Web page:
The world is in the throes of a demographic revolution according to the World Health Association. As the population of seniors 65 years of age increases, a likely outcome is a correlation in the rise of elder abuse and neglect. Elder abuse and neglect is an important concern because, as the Administration on Aging reports, an estimated 2.1 million older Americans are victims of elder abuse, neglect or exploitation annually. This escalating global phenomenon requires awareness, education and intervention responses by healthcare providers.
Abuse Takes Many Forms
While there is a lack of standardization of what constitutes elder abuse worldwide, a general description of elder abuse is the intentional or neglectful acts by caregivers or trusted individuals that lead to harm against a vulnerable elder. There are three abuse domain categories: domestic, institutional and self-neglect.
Patterns of elder abuse and neglect have been collected and research on this topic has been growing. But it was only in 1987 that the National Center on Elder Abuse reported federal definitions of the abuse, neglect and exploitation of seniors in the Amendments to Older Americans Act. Dr. Pamela Teaster, professor at the University of Kentucky’s Center on Aging, notes that from an awareness viewpoint, “…elder abuse is where child abuse was 20 years ago.”
The Iceberg Theory
One of the challenges associated with elder abuse reporting is that only an estimated 18 percent, or one in five cases, is reported. This is what has come to be known as the iceberg theory. The prevalence of elder abuse is primarily weighted in the neglect and self-neglect categories, which comprises approximately 53 percent of all abuses reported. The least prevalent reported abuse type is sexual abuse (two percent).
Currently, the incidence of reporting falls into the fastest rising abuse form—the financial abuse and material exploitation category. While there are no known cumulative research studies on this topic, professionals in the field assert that women tend to commit more physical abuse; while men are likely to be guilty, more often, of financial and material exploitation.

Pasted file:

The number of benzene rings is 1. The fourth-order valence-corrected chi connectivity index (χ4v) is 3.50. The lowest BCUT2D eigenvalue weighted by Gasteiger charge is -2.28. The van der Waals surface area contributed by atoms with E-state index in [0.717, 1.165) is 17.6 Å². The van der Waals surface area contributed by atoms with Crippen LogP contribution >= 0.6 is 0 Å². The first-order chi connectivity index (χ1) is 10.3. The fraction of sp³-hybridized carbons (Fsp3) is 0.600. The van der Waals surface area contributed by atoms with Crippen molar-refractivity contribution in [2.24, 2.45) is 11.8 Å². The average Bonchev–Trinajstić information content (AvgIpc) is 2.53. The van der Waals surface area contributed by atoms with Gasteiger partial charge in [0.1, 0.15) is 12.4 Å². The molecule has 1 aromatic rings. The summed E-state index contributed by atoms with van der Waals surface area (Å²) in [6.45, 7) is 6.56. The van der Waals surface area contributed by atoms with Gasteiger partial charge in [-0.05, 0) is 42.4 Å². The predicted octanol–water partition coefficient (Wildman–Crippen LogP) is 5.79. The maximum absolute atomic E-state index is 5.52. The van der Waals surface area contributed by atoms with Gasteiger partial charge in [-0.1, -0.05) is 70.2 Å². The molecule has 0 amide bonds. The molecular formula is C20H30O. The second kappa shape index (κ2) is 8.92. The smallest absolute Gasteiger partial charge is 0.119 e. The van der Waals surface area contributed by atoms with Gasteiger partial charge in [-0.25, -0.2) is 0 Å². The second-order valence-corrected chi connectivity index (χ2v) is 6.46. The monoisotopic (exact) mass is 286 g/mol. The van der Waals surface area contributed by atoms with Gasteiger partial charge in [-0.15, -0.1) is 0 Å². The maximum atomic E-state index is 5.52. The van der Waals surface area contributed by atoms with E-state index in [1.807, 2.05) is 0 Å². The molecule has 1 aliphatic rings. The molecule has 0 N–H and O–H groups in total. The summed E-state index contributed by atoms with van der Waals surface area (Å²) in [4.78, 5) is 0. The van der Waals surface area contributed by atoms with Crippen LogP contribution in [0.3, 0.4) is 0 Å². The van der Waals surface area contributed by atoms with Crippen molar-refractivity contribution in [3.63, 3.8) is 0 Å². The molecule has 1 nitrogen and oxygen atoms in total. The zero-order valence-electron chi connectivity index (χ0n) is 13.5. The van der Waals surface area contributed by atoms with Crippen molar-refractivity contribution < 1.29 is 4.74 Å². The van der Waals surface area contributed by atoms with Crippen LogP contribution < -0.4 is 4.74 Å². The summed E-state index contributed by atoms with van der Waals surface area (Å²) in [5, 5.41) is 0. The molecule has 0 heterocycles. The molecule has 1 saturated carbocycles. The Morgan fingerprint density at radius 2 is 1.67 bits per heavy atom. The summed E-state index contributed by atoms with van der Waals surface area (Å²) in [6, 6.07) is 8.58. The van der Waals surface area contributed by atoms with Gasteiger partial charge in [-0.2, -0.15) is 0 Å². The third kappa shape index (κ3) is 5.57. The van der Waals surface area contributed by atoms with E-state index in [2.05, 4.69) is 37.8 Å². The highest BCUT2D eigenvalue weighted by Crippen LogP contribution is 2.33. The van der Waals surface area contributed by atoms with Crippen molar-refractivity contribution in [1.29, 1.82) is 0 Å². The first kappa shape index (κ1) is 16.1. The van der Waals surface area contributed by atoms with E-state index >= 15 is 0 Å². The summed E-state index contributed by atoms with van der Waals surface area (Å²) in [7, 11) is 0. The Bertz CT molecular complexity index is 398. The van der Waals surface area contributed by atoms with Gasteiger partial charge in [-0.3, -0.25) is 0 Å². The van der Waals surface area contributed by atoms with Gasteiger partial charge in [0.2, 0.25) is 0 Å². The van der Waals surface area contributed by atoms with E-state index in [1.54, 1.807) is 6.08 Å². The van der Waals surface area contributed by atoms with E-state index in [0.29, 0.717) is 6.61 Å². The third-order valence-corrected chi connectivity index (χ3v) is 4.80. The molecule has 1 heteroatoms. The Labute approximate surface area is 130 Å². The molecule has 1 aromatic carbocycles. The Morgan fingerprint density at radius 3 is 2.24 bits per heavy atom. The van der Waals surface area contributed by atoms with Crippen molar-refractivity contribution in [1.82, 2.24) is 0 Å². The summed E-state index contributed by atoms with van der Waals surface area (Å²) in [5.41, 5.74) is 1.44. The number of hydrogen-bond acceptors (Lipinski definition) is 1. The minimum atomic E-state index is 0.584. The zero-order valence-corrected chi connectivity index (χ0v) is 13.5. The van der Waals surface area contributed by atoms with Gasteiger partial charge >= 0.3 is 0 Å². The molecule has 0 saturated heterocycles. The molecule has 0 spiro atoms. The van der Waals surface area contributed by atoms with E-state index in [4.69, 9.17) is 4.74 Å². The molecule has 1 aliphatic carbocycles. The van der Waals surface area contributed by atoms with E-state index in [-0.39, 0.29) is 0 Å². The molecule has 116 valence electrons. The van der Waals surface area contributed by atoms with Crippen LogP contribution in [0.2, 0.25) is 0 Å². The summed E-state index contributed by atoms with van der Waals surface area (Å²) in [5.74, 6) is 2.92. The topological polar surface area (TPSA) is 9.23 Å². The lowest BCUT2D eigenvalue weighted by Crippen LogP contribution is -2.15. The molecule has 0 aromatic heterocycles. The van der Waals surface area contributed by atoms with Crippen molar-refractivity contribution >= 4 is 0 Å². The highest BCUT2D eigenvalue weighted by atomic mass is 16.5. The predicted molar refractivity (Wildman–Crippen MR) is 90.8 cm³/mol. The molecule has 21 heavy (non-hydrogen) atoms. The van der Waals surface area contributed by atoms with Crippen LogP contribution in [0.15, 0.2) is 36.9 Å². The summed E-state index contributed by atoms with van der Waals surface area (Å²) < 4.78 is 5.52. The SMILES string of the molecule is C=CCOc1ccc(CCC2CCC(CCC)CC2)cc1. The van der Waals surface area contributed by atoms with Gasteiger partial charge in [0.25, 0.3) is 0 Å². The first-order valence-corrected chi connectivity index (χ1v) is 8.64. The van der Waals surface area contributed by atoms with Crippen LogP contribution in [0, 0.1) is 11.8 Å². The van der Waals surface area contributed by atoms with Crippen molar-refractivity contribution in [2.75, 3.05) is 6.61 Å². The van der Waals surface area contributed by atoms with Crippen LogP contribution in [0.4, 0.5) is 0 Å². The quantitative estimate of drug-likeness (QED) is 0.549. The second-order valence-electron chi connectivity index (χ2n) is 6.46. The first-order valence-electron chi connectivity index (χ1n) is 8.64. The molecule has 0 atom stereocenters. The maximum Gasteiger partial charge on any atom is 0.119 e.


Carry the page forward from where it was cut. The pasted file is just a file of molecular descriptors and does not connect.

Perpetrators are typically adult family members that may have issues such as gambling problems; standing to inherit the elder’s estate; or having negative family relationships. Poor family dynamics is typically at the rootcause of elder abuse and neglect. While caregiver stress may be a contributing factor, this is typically not the main reason for most elder abuse. As seniors age, the risk for abuse increases— those over 80 and or with dementia are at increased risk. In addition, gender, social isolation, living under the same roof with family, and poor physical health increase vulnerability.
Financial abuse and material exploitation is the form of elder abuse and neglect that is rising faster than the other six types. In Kentucky, physicians have shared troubling trends in their practice. One physician requests seniors be tested for drug levels when it’s suspected that the patients are not being given their pain medications—an assumption is that family members are taking the drugs themselves or selling them illegally.
Another physician shares that family members will request that extraordinary means (e.g., feeding tube) be used to keep the senior alive so that the social security and pension checks will be maintained. Healthcare professionals can do the following:
• Become aware of the signs and symptoms of elder abuse and neglect at ncea.aoa.gov.
• Report suspicions of elder abuse –it is both a moral responsibility and a legal duty.
• If there is imminent danger to a senior, one should contact law enforcement immediately or report it to Adult Protective Services.
• Keep in contact with older friends, neighbors and relatives frequently.
• Maintain ongoing vigilance.
• Ask questions and listen.
Jack Rudnick, Jr., MD, is chief operating officer for Tri- State Gastroenterolog y Associates in Crestview Hills, Kentucky.